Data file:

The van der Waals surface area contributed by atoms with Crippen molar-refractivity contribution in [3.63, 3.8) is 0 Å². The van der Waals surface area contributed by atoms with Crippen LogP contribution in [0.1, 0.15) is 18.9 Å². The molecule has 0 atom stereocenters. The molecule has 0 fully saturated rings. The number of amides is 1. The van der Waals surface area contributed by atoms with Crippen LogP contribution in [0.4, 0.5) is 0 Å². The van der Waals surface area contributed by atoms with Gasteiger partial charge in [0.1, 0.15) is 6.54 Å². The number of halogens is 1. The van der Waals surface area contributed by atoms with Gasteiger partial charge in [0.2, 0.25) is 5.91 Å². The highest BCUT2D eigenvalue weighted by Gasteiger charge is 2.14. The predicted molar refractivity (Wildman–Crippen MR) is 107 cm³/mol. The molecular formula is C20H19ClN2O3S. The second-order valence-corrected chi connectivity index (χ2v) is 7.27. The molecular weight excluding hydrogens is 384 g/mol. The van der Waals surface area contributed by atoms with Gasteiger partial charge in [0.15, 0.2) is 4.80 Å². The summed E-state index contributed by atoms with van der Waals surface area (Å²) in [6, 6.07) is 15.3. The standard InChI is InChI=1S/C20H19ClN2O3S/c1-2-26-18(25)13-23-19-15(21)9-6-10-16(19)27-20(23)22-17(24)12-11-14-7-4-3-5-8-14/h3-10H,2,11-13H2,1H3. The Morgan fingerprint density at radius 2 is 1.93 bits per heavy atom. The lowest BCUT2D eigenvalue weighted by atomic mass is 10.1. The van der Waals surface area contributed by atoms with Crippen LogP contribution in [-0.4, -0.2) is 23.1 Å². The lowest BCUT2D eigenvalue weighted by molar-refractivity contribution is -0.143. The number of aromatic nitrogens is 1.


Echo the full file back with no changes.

The van der Waals surface area contributed by atoms with Crippen molar-refractivity contribution in [3.63, 3.8) is 0 Å². The van der Waals surface area contributed by atoms with Crippen LogP contribution in [0.1, 0.15) is 18.9 Å². The molecule has 0 atom stereocenters. The molecule has 0 fully saturated rings. The number of amides is 1. The van der Waals surface area contributed by atoms with Crippen LogP contribution in [0.4, 0.5) is 0 Å². The van der Waals surface area contributed by atoms with Gasteiger partial charge in [0.1, 0.15) is 6.54 Å². The number of halogens is 1. The van der Waals surface area contributed by atoms with Gasteiger partial charge in [0.2, 0.25) is 5.91 Å². The highest BCUT2D eigenvalue weighted by Gasteiger charge is 2.14. The predicted molar refractivity (Wildman–Crippen MR) is 107 cm³/mol. The molecular formula is C20H19ClN2O3S. The second-order valence-corrected chi connectivity index (χ2v) is 7.27. The molecular weight excluding hydrogens is 384 g/mol. The van der Waals surface area contributed by atoms with Gasteiger partial charge in [0.15, 0.2) is 4.80 Å². The summed E-state index contributed by atoms with van der Waals surface area (Å²) in [6, 6.07) is 15.3. The standard InChI is InChI=1S/C20H19ClN2O3S/c1-2-26-18(25)13-23-19-15(21)9-6-10-16(19)27-20(23)22-17(24)12-11-14-7-4-3-5-8-14/h3-10H,2,11-13H2,1H3. The Morgan fingerprint density at radius 2 is 1.93 bits per heavy atom. The lowest BCUT2D eigenvalue weighted by atomic mass is 10.1. The van der Waals surface area contributed by atoms with Crippen LogP contribution in [-0.4, -0.2) is 23.1 Å². The lowest BCUT2D eigenvalue weighted by molar-refractivity contribution is -0.143. The number of aromatic nitrogens is 1.